Laugh at the crazy thoughts.
Here’s another way laughter acts as a form of stress relief: I actually laugh at the insane thoughts I think. Those thoughts might be any variation of these: “I’m so stupid,” “I’m not good enough to do this,” “I’m not attractive,” “What I want is impossible,” “Everything works for them and nothing works for me,” etc.
Laughing at the ego’s tiny, mad ideas lightens my mood in an instant, and lifts my perspective so I can see past the insane comments that are self-defeating and usually totally inaccurate.
Look at your thoughts, on paper.
It doesn’t matter if you’re “good” at writing–you can reap its meditative and reflective benefits. When you extract the worries, doubts, and fears from your head and put them on a piece of paper, it puts you in a more objective position; you’re looking from the outside in. Writing things down can be healing, and eye-opening, in this way.
Can you write down one sentence–one word, even–that describes what you’re feeling? Get it out. Release it.
Watch the fish swim.
Watching fish is extremely beneficial to your mental and physical well-being. I don’t have pet fish, but I do have tiny pet shrimp (my EcoSphere Closed Aquatic Ecosystem was a cool birthday gift), and I love taking breaks to see what they’re up to (which usually isn’t too much).
Give your senses a break from the stressful stimulus, and look into the world of simplicity.
Listen to understand, not to reply.
I’m not necessarily referring to listening to other people (though this certainly can diffuse a stressful interaction). I mean this in a more expansive way: Listen to life. Try asking life itself these questions, aloud or silently:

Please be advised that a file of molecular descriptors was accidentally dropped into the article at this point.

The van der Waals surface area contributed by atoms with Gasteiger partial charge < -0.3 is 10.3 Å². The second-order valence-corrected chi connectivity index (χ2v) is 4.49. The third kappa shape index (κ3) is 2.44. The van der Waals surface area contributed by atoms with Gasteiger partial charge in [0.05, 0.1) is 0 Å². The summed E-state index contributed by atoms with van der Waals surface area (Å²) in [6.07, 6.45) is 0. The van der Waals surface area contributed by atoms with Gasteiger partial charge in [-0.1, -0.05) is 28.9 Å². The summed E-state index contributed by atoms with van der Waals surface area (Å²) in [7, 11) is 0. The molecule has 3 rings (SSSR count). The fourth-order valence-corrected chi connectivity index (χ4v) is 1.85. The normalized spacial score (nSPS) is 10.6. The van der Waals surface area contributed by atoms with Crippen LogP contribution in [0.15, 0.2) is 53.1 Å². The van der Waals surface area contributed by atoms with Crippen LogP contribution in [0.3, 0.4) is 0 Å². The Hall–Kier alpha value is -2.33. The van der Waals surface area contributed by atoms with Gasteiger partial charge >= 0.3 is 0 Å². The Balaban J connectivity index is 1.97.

“What are you trying to tell me right now? What am I being shown? What is here that I might need to see in order to move past my blocks, once and for all? What might this be directing me to? How is this happening for me, not just to me?”
Here’s the important followup: Do not answer your own questions. Ask them only, and then go about your business and stay open to the answers that come. They will come–maybe not in a time frame that suits your ego, but at the right time.
Take a shower in low lighting.
Some days call for a long shower with less visual stimulation. I sometimes play a guided meditation or relaxing music while I’m taking a shower in low lighting. It offers a break from the brute force of the world outside my windows. Being in this “destimulating” experience interrupts the stressful patterns of the day; it’s a restful pause.
Ask, “How may I be of service?”
Wayne Dyer used to say that the ego’s mantra is “What’s in it for me?” and the mantra of the higher self is “How may I be of service?”
When we start to ask the question, “How may I be of service?” we begin the process of answering that question through our energy, words, and actions. We become a light to others, and ourselves, when we invoke the nature of the highest self.
When it comes to stress, research shows the incredible buffering effects of relationships. Close connections reduce levels of the stress hormone cortisol and trigger the flow of feel-good neurotransmitters (chiefly oxytocin) in the brain. Touch literally makes us feel better, and so does giving.
It seems that supporting others is one of the best forms of stress relief. If you want to live a longer, healthier, and more fulfilling life, get generous.
To quote the multi-talented Rabindranath Tagore: “I slept and dreamt that life was joy. I awoke and saw that life was service. I acted and behold, service was joy.”
By the way, this video about lobsters shares a fantastic way to look at stressful situations (it’s under 2 minutes and worth the watch).
Please share your thoughts, positive practices that encourage stress relief, helpful things you’ve learned from stress, and any inspiring experiences with me in the comments.
Share this post with someone who might appreciate, and try, one of these stress relief solutions.
Replenish your spirit, and serve from the overflow.